And I’ll never forget when I sent it through and it was just a couple of days later, that’s when John came back, he said, “Alex, I hereby based on what I’ve got here and your transmittals from you et cetera, this is what I can offer you.” And I never hesitated or anything, I just went, “Yep.” A lot of people procrastinate and go um and ah, it’s a bit of money. Well, it’s not a bit of money, it’s an investment in yourself, investment in your family, investment in your career. –

Churchill:
And half the price for studying the same qualification.

Alex:
Absolutely, absolutely, yeah. You’re not wrong about that, because the study doesn’t worry me, it doesn’t bother me one bit. It’s actually quite satisfying some ways, but it’s the commitment of finding the time to do it when you’re flat out working away, that’s the hard part.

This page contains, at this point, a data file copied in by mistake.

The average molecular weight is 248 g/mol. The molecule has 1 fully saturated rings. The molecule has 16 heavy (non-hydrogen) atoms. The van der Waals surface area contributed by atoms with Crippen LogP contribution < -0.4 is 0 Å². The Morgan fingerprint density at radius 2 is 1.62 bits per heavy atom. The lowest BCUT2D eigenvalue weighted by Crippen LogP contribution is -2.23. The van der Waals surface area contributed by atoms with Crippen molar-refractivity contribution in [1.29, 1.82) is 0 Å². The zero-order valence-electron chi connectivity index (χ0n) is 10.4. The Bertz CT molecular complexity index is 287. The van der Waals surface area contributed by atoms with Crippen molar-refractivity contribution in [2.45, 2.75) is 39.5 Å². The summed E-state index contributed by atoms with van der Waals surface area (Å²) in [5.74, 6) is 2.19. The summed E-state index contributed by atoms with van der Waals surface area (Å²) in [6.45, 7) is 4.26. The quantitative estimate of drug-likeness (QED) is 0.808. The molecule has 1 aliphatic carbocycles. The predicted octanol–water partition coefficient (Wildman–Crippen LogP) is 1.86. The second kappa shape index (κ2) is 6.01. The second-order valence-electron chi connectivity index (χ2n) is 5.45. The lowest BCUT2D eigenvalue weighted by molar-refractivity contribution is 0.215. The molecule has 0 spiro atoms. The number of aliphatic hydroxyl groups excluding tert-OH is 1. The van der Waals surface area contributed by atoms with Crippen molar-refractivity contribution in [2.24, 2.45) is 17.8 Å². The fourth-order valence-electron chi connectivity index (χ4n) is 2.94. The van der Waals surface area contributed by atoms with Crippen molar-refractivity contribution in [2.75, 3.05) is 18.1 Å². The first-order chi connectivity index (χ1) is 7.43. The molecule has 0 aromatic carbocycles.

Churchill:
And also the time to study something that you already know, to gain skills that you’ve already got.

Alex:
Exactly, exactly. Now you know, it’s a bit like going home and open the freezer up, and then walking down the road, buying a $10 ice cream, when you know you’ve got the same $10 ice cream in your freezer.

Doesn’t make sense. So anyway, hence I signed up straight away. John and your team, they really assisted me. I don’t know who’s the actual instigator of pushing things along to make things go quick but I was really, really impressed, Leonie, on how professional it was.

But seriously, I really was. I sprouted you up. I wish I was your Fiji manager, because you’d certainly be getting a lot of sales from the PNG market. I’m serious. I’ve not stopped talking about you.

I couldn’t be happier. It’s my intent now moving forward with the next two calendar months, could happen next month, definitely will happen the month after, where I’m going to take up the Grad Diploma of Portfolio Management.